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 Table of Contents  
SHORT ARTICLE
Year : 2019  |  Volume : 4  |  Issue : 1  |  Page : 79-83

The anti-Mia antibody – Report of four cases in a tertiary care hospital with review of literature


Department of Immunohematology and Blood Transfusion, Lady Hardinge Medical College, New Delhi, India

Date of Web Publication22-Apr-2019

Correspondence Address:
Dr. Shivali Sehgal
Department of Immunohematology and Blood Transfusion, Lady Hardinge Medical College, New Delhi
India
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Source of Support: None, Conflict of Interest: None


DOI: 10.4103/GJTM.GJTM_2_19

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  Abstract 


Anti – Mia antibody is antibody reacting with Mi III phenotype of the Miltenberger (Mi) subsystem. It is rarely reported in the West, however, it is common in Chinese and South East Asian populations. Very few cases have been reported in India. Here, we report 4 cases of the Anti - Mia antibody picked up on antibody screening of samples (which was performed using Asia ID-Diacell I-II-III Asia (Mia +) 3 cell panel). Patients: In all the four cases, ICT was positive. Antibody screening and Identification was done with 3 cell panel (ID-Diacell I-II-III (Asia)) and 11 cell panel (ID-DiaPanel) respectively. Antibody screening showed reaction in “Asia” cell (carrying Mia Antigen) of 3 cell panel. Antibody identification by 11 cell panel was negative ruling out antibodies of Rh, Kell, Duffy, Kidd, Lewis, P, Lutheran and MNS systems. Reaction with the “Asia” cell suggested the presence of Anti-Mia antibody which was confirmed by obtaining the same result when screening was repeated with 2 different lots of 3 cell panel. Discussion and Conclusion: The Miltenberger (Mi) subsystem comprises of a group of phenotypes of red cells that carry low frequency antigens associated with the MNSs blood group system. The Anti- Mia antibody was first described in 1951 in the serum of Mrs Miltenberger. Anti- Mia antibody is clinically significant and can cause Hemolytic disease of newborn (HDN) and mild to moderate haemolytic transfusion reactions (HTR). Most of the antibody screening and identification panels used in India are imported and represent the Western population. They do not have representation of the Mia antigen on their red cells. This leads to missing out of the Anti- Mia antibody which may cause HDN and HTR leading to significant consequences. Thus, the Mia antigen should be incorporated in our screening panels.

Keywords: Antibody, anti-Mia, cases, review


How to cite this article:
Pahuja S, Sehgal S, Sharma G, Singh M, Yadav R. The anti-Mia antibody – Report of four cases in a tertiary care hospital with review of literature. Glob J Transfus Med 2019;4:79-83

How to cite this URL:
Pahuja S, Sehgal S, Sharma G, Singh M, Yadav R. The anti-Mia antibody – Report of four cases in a tertiary care hospital with review of literature. Glob J Transfus Med [serial online] 2019 [cited 2019 Sep 16];4:79-83. Available from: http://www.gjtmonline.com/text.asp?2019/4/1/79/256739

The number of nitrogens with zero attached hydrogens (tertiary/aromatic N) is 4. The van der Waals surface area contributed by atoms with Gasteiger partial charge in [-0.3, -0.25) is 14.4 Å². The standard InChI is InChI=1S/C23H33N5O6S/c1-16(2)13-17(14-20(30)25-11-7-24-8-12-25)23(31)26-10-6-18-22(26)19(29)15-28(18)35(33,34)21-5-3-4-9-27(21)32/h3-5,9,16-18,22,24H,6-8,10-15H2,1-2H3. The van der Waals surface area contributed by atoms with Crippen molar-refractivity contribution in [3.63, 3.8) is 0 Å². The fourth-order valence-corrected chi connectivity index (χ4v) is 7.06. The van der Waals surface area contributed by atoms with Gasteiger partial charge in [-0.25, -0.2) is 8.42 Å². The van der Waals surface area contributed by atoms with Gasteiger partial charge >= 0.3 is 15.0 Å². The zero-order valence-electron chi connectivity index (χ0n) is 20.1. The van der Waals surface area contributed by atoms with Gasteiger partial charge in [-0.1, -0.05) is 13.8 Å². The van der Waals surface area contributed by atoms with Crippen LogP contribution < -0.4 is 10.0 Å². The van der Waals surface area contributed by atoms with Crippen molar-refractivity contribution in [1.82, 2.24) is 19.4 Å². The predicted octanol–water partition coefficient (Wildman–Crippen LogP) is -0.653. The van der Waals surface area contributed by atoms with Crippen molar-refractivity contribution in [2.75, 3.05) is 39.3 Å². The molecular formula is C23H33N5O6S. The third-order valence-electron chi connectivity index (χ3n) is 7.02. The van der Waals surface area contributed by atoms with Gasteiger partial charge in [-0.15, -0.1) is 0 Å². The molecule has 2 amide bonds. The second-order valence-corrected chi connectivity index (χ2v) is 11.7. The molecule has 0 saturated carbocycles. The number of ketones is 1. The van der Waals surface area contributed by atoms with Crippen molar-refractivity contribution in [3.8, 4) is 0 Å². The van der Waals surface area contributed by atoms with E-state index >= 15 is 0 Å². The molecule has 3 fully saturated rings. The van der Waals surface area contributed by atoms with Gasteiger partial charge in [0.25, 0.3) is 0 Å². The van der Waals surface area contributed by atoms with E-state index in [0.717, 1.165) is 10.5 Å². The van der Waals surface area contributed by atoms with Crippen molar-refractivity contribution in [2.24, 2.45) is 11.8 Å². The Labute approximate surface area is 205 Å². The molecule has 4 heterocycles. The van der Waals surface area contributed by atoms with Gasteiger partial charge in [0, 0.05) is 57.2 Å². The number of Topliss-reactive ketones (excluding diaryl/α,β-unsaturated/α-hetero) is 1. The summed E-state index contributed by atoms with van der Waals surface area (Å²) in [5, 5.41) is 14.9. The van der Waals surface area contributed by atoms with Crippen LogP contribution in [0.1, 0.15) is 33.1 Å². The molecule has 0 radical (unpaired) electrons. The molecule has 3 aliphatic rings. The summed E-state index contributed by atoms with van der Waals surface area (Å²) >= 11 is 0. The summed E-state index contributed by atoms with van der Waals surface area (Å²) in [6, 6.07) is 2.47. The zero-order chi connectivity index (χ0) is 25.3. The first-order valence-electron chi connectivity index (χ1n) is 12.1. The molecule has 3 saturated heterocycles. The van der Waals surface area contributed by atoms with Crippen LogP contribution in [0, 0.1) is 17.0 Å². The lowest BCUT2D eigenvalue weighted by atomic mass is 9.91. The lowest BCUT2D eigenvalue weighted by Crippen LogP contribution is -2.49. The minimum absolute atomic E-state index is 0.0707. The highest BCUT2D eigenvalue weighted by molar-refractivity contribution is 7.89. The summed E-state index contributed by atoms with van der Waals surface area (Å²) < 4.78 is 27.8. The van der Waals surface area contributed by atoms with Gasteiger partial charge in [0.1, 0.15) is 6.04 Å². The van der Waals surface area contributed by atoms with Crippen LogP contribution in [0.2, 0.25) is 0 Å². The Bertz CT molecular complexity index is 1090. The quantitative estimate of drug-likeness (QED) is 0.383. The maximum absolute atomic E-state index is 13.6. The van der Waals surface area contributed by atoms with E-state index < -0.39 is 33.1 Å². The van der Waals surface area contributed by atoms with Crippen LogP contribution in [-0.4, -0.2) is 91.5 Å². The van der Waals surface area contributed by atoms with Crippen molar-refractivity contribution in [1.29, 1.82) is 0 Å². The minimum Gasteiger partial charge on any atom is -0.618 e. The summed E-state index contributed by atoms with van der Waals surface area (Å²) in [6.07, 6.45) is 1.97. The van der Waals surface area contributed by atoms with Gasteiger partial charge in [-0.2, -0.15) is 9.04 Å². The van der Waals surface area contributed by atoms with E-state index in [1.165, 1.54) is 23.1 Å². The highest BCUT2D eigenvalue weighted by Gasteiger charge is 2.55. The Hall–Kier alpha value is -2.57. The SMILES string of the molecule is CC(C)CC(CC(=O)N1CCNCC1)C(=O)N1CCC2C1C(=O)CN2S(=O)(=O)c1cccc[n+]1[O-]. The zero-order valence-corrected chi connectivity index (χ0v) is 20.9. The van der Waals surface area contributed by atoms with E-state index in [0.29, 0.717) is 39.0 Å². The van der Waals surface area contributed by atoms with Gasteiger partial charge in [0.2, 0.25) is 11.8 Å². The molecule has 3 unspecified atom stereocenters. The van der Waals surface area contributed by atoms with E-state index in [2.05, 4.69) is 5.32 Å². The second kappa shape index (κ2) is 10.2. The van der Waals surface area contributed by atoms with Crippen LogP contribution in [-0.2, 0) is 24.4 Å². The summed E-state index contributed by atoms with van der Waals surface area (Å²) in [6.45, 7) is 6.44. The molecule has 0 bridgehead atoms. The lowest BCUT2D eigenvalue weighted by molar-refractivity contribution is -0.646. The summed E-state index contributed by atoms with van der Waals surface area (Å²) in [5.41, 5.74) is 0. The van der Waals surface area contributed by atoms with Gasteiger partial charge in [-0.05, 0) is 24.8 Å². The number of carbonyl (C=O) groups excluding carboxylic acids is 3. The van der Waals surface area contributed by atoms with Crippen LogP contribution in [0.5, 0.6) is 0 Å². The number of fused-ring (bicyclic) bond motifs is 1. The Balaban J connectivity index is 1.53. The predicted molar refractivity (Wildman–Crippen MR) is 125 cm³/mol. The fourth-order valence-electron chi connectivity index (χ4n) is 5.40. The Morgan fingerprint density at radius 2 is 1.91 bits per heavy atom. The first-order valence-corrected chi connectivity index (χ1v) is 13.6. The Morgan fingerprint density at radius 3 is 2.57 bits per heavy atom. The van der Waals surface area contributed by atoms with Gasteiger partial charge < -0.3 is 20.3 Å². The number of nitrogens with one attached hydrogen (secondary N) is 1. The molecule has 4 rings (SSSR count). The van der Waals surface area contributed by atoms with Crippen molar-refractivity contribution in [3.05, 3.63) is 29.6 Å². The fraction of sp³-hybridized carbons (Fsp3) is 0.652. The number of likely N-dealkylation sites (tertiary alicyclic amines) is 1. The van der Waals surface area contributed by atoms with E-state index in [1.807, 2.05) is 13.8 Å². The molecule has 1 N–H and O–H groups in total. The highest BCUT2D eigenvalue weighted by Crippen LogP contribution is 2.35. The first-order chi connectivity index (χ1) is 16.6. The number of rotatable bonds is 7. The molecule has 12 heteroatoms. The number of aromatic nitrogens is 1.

Introduction Top


The Miltenberger subsystem comprises a group of phenotypes of red cells that carry low-frequency antigens associated with the MNSs blood group system.[1] The Miltenberger subsystem was introduced by Cleghorn in 1966.[2] The antigen is expressed on various glycophorin variants [1] and was thought to be a cross-reactive epitope for many years; however, now, it has been shown to be a discrete antigen.[3]

The antigens of this subsystem are rare in the Western population; however, in South East Asia and China, higher frequencies are reported.[4],[5] Very limited literature is available on the prevalence of Mi a antigen in the Indian population.[1]

The anti-Mi a antibody was first described in 1951 in the serum of Mrs. Miltenberger, who had developed this antibody in response to immunization from her antigen-positive fetus.[3]

Most of the antibody screening panels used in India do not have representation of the Mi a antigen on their red cells. This leads to missing out of the anti-Mi a antibody in patients. Here, we report four cases of the anti-Mi a antibody picked up on antibody screening of samples (which was performed using Asia ID-Diacell I-II-III Asia [Mi a +] 3-cell panel).


  Case Reports Top


Case 1

A 27-year-old male, first time blood donor, came to Regional Blood Transfusion Centre, Lady Hardinge Medical College. His blood group was A negative. The donor had no history of blood transfusion in the past or any other significant history. Routine antibody screening was done with three-cell panel (ID-Diacell I-II-III [Asia]) and a positive reaction was noted with the Mi a antigen-positive cell [Figure 1] and [Table 1]. The 11-cell panel (ID DiaPanel) was put up for antibody identification, in which all cells were nonreactive with the donor's plasma. On analysis of the antigram, all the listed antigens of Rh, Kell, Duffy, Kidd, MNS, P, Lewis, Lutheran, and Xg systems could be ruled out [Table 1]. Since only one cell had the Mi a antigen in the three-cell Asia panel, we repeated the reaction of patients' plasma with three different lots of screening cells (having Mi a antigen) for confirmation. Reaction of the donor's serum with three different Mi a-positive cells confirmed the specificity for anti-Mi a antibody. However, the test for Mi a antigen on the donor's cells could not be performed due to nonavailability of anti-Mi a antiserum. Dithiothreitol (DTT) treatment of the donor's serum was done, and the reaction in the Mi a-positive cell of the screening panel was abolished. This suggested that the antibody was immunoglobulin M (IgM) and not IgG and therefore probably naturally occurring.